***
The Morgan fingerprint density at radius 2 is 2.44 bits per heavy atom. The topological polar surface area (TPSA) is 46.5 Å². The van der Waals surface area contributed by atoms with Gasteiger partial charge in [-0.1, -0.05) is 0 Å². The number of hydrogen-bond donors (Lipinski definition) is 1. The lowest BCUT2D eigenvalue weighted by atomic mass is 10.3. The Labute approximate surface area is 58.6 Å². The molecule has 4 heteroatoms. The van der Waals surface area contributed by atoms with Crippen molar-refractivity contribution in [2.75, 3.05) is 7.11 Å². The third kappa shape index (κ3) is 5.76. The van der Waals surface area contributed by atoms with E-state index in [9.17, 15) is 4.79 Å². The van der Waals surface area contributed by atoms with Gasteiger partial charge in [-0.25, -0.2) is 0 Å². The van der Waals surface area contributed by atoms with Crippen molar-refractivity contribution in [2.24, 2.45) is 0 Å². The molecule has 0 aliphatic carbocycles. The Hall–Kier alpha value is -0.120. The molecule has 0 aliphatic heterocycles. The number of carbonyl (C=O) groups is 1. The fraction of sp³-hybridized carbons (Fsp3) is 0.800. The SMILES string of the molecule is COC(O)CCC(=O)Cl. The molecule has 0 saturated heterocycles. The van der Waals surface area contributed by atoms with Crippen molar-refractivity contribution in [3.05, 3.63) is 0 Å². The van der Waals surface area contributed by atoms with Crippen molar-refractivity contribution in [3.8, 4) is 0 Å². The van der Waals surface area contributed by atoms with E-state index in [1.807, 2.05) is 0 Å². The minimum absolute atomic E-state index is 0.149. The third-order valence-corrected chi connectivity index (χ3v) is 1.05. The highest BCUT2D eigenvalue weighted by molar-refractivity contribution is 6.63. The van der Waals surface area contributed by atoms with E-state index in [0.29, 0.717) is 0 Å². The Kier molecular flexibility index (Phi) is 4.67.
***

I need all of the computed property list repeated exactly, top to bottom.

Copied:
The Morgan fingerprint density at radius 2 is 2.44 bits per heavy atom. The topological polar surface area (TPSA) is 46.5 Å². The van der Waals surface area contributed by atoms with Gasteiger partial charge in [-0.1, -0.05) is 0 Å². The number of hydrogen-bond donors (Lipinski definition) is 1. The lowest BCUT2D eigenvalue weighted by atomic mass is 10.3. The Labute approximate surface area is 58.6 Å². The molecule has 4 heteroatoms. The van der Waals surface area contributed by atoms with Crippen molar-refractivity contribution in [2.75, 3.05) is 7.11 Å². The third kappa shape index (κ3) is 5.76. The van der Waals surface area contributed by atoms with E-state index in [9.17, 15) is 4.79 Å². The van der Waals surface area contributed by atoms with Gasteiger partial charge in [-0.25, -0.2) is 0 Å². The van der Waals surface area contributed by atoms with Crippen molar-refractivity contribution in [2.24, 2.45) is 0 Å². The molecule has 0 aliphatic carbocycles. The Hall–Kier alpha value is -0.120. The molecule has 0 aliphatic heterocycles. The number of carbonyl (C=O) groups is 1. The fraction of sp³-hybridized carbons (Fsp3) is 0.800. The SMILES string of the molecule is COC(O)CCC(=O)Cl. The molecule has 0 saturated heterocycles. The van der Waals surface area contributed by atoms with Crippen molar-refractivity contribution in [3.05, 3.63) is 0 Å². The van der Waals surface area contributed by atoms with Crippen molar-refractivity contribution in [3.8, 4) is 0 Å². The van der Waals surface area contributed by atoms with E-state index in [1.807, 2.05) is 0 Å². The minimum absolute atomic E-state index is 0.149. The third-order valence-corrected chi connectivity index (χ3v) is 1.05. The highest BCUT2D eigenvalue weighted by molar-refractivity contribution is 6.63. The van der Waals surface area contributed by atoms with E-state index in [0.29, 0.717) is 0 Å². The Kier molecular flexibility index (Phi) is 4.67.